Richard Stearns was the C.E.O. of a major fine dining silverware company called Lenox. He went to church, gave toward missions, lived in a ten bedroom mansion on several acres, and drove a Porsche XS-T. He was the successful Christian business man.
And then one day he got a call from World Vision, a Christian non-profit organization, and everything changed.
World Vision works to eliminate the most desperate poverty from the world. And they were asking for Richard to come be their President. As you might imagine the job would pay considerably less, their family would have to relocate, and he would be forced to travel the world spending time with the “least of these.”
The irony of going from selling fine dinner ware to working for people who couldn’t even eat was not lost on Richard. And he bills himself as anything but a saint. He told the people at World Vision no several times but eventually the question that won him over was “what if there are hungry children who would be able to live because you accept this job?”
The Hole in Our Gospel is one of the most convicting books I have ever read. It’s written with us in mind. Americans who are rich, but don’t think they are. It’s not a manifesto of guilt. Repeatedly Stearns points out that guilt isn’t productive. He refers to a modern phenomenon called, compassion fatigue. So instead he paints a picture of what the world could look like if the people of God started to recognize the implications of their own gospel.
The book is filled with great stories of the power of the gospel juxtaposed against some pretty prophetic stuff about the danger of riches being used only for the wealthy. For Example:
“The poverty of our century is unlike that of any other. It is not,
as poverty was before, the result of natural scarcity, but of
a set of priorities imposed upon the rest of the world by the
rich. Consequently, the modern poor are not pitied…but
written off as trash.” -John Berger
“We can be the generation that no longer accepts that an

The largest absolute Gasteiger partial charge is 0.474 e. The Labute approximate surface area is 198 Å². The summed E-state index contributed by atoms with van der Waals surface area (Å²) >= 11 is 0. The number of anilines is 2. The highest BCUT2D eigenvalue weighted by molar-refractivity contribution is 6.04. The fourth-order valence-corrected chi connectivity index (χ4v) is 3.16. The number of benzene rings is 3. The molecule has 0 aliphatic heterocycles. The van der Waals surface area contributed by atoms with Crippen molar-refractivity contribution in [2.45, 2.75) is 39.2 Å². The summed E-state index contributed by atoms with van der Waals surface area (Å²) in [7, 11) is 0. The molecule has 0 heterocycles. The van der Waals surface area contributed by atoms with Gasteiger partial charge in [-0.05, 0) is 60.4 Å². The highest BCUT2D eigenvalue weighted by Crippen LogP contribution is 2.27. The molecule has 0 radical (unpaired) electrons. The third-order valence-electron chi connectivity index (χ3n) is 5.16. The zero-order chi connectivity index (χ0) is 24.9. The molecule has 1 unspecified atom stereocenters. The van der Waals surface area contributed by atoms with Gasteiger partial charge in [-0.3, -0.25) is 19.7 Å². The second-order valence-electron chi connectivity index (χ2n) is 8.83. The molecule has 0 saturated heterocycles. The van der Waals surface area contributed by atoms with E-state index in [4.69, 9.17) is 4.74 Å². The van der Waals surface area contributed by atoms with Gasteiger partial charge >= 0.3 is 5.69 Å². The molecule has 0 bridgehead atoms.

accident of latitude determines whether a child lives or
dies–But will we be that generation? Fifteen thousand
people dying needlessly every day from AIDS, TB, and
malaria. Mother, father, teachers, nurses, mechanics,
children. This is Africa’s crisis. That it’s not on the nightly
news, that we do not treat this as an emergency–that’s
our crisis.” -Bono
I am thankful to be at a church that 60% of her income goes to outside of herself. That is to serve the community. I think it’s why I love RHCC so much. But Stearns has a pretty great point in this book about the typical American church. Pastors bellyache that the average parishioner only gives 2.5% of their income to tithes. But did you know that the average church only gives 2-5% of her income to outside of herself? That is that 2% of 2% of American Christians wealth goes to the people who need it! That’s less that 6 pennies a day from the average American Christian.
We can do better than that.
We have to do better than that.
And this, Stearns points out, is the hole in our gospel.
The gospel isn’t about just getting people into Heaven, it is, and always has been about God’s reign coming here on earth. And any gospel that misses that, has a gaping hole in it.
So Richard Stearns takes the job. And in the first couple of months he’s climbing up a tiny mountain in Argentina, where a lone house in built. As soon as he enters the house a woman starts hysterically crying and smiling. She begins to speak to him in a language he doesn’t understand. After the translator catches up, Richard realizes that this woman just lost her husband. She has five kids and their husband, just before his death, had incurred $300 of debt to buy some sheep.
Now $300 is a lot of money for this woman. And to make matters worse a mysterious livestock illness has started taking her sheep, her only income, one at a time.
And with every sheep this woman buries, she knows she is also burying her little family.
And then Richard Stearns, the former C.E.O. of a silverware company shows up. Once the woman has caught him up to speed on her story, she tells him something interesting. She says that for the past year she has been praying for God to send her someone. Someone who can help her family not to die.
And in that moment, God speaks to Richard Stearns. He tells him this is why I brought you to World Vision. You could have said no, but you didn’t.
And now you are the answer to this woman’s prayers.
Doesn’t that sound like a gospel you could live for?